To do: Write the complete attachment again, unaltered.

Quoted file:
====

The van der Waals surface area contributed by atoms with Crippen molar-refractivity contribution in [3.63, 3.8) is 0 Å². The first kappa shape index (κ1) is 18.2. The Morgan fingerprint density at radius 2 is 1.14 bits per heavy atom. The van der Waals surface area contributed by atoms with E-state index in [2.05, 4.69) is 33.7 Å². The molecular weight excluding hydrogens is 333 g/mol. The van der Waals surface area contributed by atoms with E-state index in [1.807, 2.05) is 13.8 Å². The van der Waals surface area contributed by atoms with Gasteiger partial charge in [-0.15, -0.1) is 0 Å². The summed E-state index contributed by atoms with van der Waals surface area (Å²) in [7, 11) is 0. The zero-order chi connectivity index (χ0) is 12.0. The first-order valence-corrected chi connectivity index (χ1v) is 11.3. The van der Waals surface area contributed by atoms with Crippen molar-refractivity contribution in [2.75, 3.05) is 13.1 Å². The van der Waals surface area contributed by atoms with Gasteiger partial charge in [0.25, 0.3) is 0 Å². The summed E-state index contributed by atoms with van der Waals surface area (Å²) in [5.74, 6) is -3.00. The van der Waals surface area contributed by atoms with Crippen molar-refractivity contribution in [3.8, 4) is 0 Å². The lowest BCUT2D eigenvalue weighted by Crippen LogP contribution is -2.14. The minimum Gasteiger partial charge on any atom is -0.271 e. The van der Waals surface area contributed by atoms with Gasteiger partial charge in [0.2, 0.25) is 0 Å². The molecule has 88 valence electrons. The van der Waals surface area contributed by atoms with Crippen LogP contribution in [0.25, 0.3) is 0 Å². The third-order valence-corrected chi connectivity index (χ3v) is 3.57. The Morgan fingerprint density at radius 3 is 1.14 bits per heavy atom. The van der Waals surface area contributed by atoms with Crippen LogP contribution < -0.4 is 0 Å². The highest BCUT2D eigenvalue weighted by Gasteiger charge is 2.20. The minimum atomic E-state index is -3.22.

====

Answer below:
The van der Waals surface area contributed by atoms with Crippen molar-refractivity contribution in [3.63, 3.8) is 0 Å². The first kappa shape index (κ1) is 18.2. The Morgan fingerprint density at radius 2 is 1.14 bits per heavy atom. The van der Waals surface area contributed by atoms with E-state index in [2.05, 4.69) is 33.7 Å². The molecular weight excluding hydrogens is 333 g/mol. The van der Waals surface area contributed by atoms with E-state index in [1.807, 2.05) is 13.8 Å². The van der Waals surface area contributed by atoms with Gasteiger partial charge in [-0.15, -0.1) is 0 Å². The summed E-state index contributed by atoms with van der Waals surface area (Å²) in [7, 11) is 0. The zero-order chi connectivity index (χ0) is 12.0. The first-order valence-corrected chi connectivity index (χ1v) is 11.3. The van der Waals surface area contributed by atoms with Crippen molar-refractivity contribution in [2.75, 3.05) is 13.1 Å². The van der Waals surface area contributed by atoms with Gasteiger partial charge in [0.25, 0.3) is 0 Å². The summed E-state index contributed by atoms with van der Waals surface area (Å²) in [5.74, 6) is -3.00. The van der Waals surface area contributed by atoms with Crippen molar-refractivity contribution in [3.8, 4) is 0 Å². The lowest BCUT2D eigenvalue weighted by Crippen LogP contribution is -2.14. The minimum Gasteiger partial charge on any atom is -0.271 e. The van der Waals surface area contributed by atoms with Gasteiger partial charge in [0.2, 0.25) is 0 Å². The molecule has 88 valence electrons. The van der Waals surface area contributed by atoms with Crippen LogP contribution in [0.25, 0.3) is 0 Å². The third-order valence-corrected chi connectivity index (χ3v) is 3.57. The Morgan fingerprint density at radius 3 is 1.14 bits per heavy atom. The van der Waals surface area contributed by atoms with Crippen LogP contribution < -0.4 is 0 Å². The highest BCUT2D eigenvalue weighted by Gasteiger charge is 2.20. The minimum atomic E-state index is -3.22.